University of Arizona anthropologist David Raichlen has adapted his physical routine to reflect the lessons he has learned.
He runs 4 to 6 miles most days of the week, having concluded through years of research that our sedentary ways run counter to millions of years of human evolution.
His most recently published study on the physical activity of a tribe of hunter/gatherers provides data to back him up.
The Hadza of Tanzania spend about 2 hours and 15 minutes each day in moderate-to-intense physical activity. Their risk of heart disease is negligible; their lipid levels are quite good.
The Hadza are one of the last exclusively hunter-gatherer populations on Earth.
They move their hunting camps around the forests, grasslands and swamps of the Serengeti region of Tanzania, home to a vast array of prey — about 70 types of large mammals and 500 species of birds.
Almost every day, hunters venture out in solo forays, armed with bow and arrow, a small ax and a pot for gathering honey from hives, said Brian Wood, an anthropologist at Yale University who has studied the Hadza since 2004.
They go at a fast walk, said Wood, one of 10 co-authors of a paper published this week in the American Journal of Human Biology that links their regular intense activity to heart health.
They also hunt at night from blinds built near game paths and watering holes, said Wood.
They can walk up to 12 miles in a single hunting trip, said Raichlen, who has spent about three months in different years camped out with the Hadza.
For this study, 46 volunteers — male hunters and female foragers from two different camps of Hadza — were outfitted with continuous heart rate monitors that recorded the daily extent of their “moderate-to-vigorous physical activity.”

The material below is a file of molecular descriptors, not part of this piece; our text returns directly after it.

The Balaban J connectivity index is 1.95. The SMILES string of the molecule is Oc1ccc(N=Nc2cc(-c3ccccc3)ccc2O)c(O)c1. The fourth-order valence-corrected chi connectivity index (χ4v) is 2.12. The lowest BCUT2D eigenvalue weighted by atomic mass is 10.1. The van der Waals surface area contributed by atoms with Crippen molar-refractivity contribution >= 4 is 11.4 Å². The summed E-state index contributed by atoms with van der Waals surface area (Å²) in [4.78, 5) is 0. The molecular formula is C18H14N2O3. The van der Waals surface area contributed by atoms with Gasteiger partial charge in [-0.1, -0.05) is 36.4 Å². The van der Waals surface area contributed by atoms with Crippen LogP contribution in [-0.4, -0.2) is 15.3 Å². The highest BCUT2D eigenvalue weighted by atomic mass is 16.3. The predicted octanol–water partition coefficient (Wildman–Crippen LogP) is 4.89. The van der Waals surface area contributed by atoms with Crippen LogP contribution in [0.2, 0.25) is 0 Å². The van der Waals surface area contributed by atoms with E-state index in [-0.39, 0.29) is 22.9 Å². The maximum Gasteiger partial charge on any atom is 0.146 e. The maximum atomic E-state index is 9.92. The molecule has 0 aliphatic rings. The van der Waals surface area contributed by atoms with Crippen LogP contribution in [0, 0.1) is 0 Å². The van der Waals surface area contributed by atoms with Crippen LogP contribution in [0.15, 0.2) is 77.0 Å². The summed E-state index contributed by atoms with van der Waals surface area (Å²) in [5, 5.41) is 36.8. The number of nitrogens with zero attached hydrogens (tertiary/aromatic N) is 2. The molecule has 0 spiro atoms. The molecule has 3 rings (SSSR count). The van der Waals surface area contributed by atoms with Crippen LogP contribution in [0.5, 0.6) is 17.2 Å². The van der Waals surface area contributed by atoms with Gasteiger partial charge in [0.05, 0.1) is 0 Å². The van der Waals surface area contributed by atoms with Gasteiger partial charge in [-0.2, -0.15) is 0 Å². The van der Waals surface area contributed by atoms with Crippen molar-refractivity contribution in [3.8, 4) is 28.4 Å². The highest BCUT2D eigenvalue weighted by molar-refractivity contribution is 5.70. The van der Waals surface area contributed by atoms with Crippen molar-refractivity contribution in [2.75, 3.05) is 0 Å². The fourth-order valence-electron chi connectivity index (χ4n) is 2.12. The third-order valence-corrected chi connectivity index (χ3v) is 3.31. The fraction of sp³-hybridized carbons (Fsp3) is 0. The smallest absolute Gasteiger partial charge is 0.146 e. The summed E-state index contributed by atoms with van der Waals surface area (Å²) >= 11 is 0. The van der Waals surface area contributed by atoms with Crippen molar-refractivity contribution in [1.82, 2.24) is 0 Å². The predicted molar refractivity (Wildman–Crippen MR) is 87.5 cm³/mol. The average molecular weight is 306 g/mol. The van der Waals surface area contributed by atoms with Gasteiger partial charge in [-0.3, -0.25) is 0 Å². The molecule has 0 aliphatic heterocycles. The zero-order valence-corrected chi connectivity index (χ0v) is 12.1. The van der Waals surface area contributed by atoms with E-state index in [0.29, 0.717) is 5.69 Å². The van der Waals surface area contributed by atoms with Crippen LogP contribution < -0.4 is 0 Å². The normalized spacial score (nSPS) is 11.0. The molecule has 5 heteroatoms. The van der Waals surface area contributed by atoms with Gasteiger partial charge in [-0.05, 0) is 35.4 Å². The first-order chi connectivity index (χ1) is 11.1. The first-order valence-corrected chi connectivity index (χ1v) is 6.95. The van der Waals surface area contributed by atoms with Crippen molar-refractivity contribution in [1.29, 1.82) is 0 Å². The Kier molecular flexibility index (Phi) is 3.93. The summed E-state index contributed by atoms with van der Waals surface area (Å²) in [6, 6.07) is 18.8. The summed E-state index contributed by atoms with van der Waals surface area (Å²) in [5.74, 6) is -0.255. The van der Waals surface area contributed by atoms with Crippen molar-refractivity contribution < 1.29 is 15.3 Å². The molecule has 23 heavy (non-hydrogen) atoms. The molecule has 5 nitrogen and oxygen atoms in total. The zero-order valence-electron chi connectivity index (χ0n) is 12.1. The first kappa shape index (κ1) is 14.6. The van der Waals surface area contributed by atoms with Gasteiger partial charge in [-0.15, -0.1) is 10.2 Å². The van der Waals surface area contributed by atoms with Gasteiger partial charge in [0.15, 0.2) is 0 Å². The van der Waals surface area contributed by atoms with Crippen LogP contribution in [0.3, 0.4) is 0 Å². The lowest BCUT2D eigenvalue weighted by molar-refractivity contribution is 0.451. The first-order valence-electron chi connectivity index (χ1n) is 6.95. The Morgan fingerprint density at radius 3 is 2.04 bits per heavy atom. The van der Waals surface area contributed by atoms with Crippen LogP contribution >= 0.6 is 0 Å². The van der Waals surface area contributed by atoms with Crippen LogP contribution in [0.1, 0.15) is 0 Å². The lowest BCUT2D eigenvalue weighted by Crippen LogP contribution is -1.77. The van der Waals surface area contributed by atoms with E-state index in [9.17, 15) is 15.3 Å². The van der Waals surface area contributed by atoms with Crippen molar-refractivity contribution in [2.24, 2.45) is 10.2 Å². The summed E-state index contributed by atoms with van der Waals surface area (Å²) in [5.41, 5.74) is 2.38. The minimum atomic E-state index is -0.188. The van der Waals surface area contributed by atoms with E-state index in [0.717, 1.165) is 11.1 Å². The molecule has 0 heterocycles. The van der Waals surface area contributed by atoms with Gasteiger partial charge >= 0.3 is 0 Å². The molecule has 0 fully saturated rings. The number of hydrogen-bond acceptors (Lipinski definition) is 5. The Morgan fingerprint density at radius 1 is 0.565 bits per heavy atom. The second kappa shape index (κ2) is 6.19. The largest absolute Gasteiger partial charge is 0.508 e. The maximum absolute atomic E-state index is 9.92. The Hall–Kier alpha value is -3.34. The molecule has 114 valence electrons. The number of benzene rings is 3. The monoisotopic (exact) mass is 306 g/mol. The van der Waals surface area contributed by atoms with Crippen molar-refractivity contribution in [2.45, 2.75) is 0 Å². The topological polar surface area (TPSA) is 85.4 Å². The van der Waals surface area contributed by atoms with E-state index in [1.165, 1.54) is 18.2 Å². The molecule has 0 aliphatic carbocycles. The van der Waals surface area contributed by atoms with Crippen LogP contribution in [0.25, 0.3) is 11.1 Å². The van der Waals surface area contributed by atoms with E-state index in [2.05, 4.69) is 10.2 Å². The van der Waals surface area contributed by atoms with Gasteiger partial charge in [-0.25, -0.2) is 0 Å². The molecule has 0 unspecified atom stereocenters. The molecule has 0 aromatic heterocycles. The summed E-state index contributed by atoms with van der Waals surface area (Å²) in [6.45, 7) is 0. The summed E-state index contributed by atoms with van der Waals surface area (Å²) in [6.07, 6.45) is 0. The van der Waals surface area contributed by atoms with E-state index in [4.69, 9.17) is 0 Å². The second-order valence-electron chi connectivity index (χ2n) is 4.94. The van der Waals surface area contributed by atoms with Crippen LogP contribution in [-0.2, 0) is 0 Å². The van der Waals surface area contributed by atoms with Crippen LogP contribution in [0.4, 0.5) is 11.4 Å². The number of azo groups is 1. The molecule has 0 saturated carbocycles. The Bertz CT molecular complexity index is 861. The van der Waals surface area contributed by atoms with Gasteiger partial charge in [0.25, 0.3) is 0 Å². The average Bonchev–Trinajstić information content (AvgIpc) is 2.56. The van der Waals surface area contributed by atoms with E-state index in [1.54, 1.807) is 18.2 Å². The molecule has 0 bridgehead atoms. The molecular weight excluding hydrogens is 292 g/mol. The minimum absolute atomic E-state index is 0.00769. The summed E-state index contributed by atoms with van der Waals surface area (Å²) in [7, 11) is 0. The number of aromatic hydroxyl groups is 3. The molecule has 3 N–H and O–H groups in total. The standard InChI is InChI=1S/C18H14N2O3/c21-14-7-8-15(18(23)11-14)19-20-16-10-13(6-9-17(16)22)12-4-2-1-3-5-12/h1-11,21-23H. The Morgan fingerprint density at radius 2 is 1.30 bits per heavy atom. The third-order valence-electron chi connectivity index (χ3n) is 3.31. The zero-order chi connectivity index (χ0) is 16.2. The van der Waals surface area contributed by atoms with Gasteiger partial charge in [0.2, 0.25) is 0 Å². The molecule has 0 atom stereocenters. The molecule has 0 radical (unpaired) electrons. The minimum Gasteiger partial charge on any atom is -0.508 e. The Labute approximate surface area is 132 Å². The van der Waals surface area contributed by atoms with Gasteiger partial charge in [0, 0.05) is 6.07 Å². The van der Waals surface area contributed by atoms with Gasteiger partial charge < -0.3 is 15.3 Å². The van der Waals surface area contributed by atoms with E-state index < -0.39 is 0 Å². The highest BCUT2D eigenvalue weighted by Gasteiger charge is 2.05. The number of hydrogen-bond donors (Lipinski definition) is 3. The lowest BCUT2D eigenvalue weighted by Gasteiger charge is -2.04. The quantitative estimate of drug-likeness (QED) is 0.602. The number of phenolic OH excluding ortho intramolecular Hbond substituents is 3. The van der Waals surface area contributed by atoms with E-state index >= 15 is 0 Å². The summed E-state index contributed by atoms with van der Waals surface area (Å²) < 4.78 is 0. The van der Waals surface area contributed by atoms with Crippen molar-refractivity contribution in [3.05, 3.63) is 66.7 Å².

They were also tested regularly for blood pressure and biomarkers of cardiovascular health, including cholesterol levels.
Their levels of moderate-to-vigorous physical activity were 14 times that of similar epidemiological study subjects in the United States.
The study found no gender difference in the physical activity levels. The women don’t walk as far or as fast as the men but they engage in other strenuous activities — digging up the tubers that are a staple of their diet and processing foods and performing domestic chores back at camp, Wood said.
The study found “no evidence of risk factors for cardiovascular disease in this population.”
The link between vigorous exercise and health is not new, said Raichlen, but this study was a rare opportunity to record and document it in a modern population that lives much like humans and their predecessor primates did for most of their 2 million years of evolution.
Raichlen said the Hadza have lifespans similar to our own, once they get past the childhood infectious-disease stage. If they make it past adolescence, they are likely to live into their 70s, said Raichlen.
Raichlen said diet would obviously have a role in the heart health of the Hadza, but that was not a subject of this paper, which is just part of a long-term study of the tribe.
“This is a lifestyle that is really ancient for humans,” said Raichlen. The Hadza provide a window into what this sort of key lifestyle looks like.”
“We likely evolved in the context of these high levels of physical activity and require them to retain physical capacity.”
And so David Raichlen runs.
“If you’re in this line of research, it’s really hard not to practice what you preach. You see the data continually showing the benefits of activity and the really detrimental effects of being inactive.”